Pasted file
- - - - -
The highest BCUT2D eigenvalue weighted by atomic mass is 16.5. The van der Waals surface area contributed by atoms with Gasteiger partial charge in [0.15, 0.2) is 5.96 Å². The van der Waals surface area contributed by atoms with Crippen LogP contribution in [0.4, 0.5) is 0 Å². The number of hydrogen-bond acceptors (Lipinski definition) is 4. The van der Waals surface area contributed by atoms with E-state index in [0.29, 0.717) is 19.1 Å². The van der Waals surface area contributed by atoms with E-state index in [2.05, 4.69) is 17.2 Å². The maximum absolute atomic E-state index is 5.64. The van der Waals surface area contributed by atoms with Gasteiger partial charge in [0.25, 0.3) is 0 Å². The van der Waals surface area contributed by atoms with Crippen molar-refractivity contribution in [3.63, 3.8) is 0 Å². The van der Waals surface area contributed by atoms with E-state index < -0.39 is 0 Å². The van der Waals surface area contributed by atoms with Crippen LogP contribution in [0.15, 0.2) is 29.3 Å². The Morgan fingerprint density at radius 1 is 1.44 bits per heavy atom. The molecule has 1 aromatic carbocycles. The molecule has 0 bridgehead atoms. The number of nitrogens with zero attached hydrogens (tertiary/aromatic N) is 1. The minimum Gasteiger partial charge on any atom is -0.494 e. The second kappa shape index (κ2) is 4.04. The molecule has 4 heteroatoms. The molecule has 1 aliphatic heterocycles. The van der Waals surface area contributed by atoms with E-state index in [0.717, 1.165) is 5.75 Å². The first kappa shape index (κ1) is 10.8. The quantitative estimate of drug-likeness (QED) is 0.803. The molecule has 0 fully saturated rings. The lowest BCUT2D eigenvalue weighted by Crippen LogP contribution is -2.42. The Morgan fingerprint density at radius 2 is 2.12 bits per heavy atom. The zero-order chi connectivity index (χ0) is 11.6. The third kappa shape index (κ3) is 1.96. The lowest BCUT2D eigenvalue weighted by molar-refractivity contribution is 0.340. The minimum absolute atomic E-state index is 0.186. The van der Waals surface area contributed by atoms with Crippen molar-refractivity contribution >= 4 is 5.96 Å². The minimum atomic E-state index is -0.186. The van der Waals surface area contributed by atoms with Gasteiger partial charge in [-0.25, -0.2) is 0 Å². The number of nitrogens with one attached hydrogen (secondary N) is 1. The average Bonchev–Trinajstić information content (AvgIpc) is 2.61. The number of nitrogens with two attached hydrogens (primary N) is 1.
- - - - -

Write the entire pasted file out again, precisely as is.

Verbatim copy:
The highest BCUT2D eigenvalue weighted by atomic mass is 16.5. The van der Waals surface area contributed by atoms with Gasteiger partial charge in [0.15, 0.2) is 5.96 Å². The van der Waals surface area contributed by atoms with Crippen LogP contribution in [0.4, 0.5) is 0 Å². The number of hydrogen-bond acceptors (Lipinski definition) is 4. The van der Waals surface area contributed by atoms with E-state index in [0.29, 0.717) is 19.1 Å². The van der Waals surface area contributed by atoms with E-state index in [2.05, 4.69) is 17.2 Å². The maximum absolute atomic E-state index is 5.64. The van der Waals surface area contributed by atoms with Gasteiger partial charge in [0.25, 0.3) is 0 Å². The van der Waals surface area contributed by atoms with Crippen molar-refractivity contribution in [3.63, 3.8) is 0 Å². The van der Waals surface area contributed by atoms with E-state index < -0.39 is 0 Å². The van der Waals surface area contributed by atoms with Crippen LogP contribution in [0.15, 0.2) is 29.3 Å². The Morgan fingerprint density at radius 1 is 1.44 bits per heavy atom. The molecule has 1 aromatic carbocycles. The molecule has 0 bridgehead atoms. The number of nitrogens with zero attached hydrogens (tertiary/aromatic N) is 1. The minimum Gasteiger partial charge on any atom is -0.494 e. The second kappa shape index (κ2) is 4.04. The molecule has 4 heteroatoms. The molecule has 1 aliphatic heterocycles. The van der Waals surface area contributed by atoms with E-state index in [0.717, 1.165) is 5.75 Å². The first kappa shape index (κ1) is 10.8. The quantitative estimate of drug-likeness (QED) is 0.803. The molecule has 0 fully saturated rings. The lowest BCUT2D eigenvalue weighted by Crippen LogP contribution is -2.42. The Morgan fingerprint density at radius 2 is 2.12 bits per heavy atom. The zero-order chi connectivity index (χ0) is 11.6. The third kappa shape index (κ3) is 1.96. The lowest BCUT2D eigenvalue weighted by molar-refractivity contribution is 0.340. The minimum absolute atomic E-state index is 0.186. The van der Waals surface area contributed by atoms with Crippen molar-refractivity contribution >= 4 is 5.96 Å². The minimum atomic E-state index is -0.186. The van der Waals surface area contributed by atoms with Gasteiger partial charge in [-0.25, -0.2) is 0 Å². The number of nitrogens with one attached hydrogen (secondary N) is 1. The average Bonchev–Trinajstić information content (AvgIpc) is 2.61. The number of nitrogens with two attached hydrogens (primary N) is 1.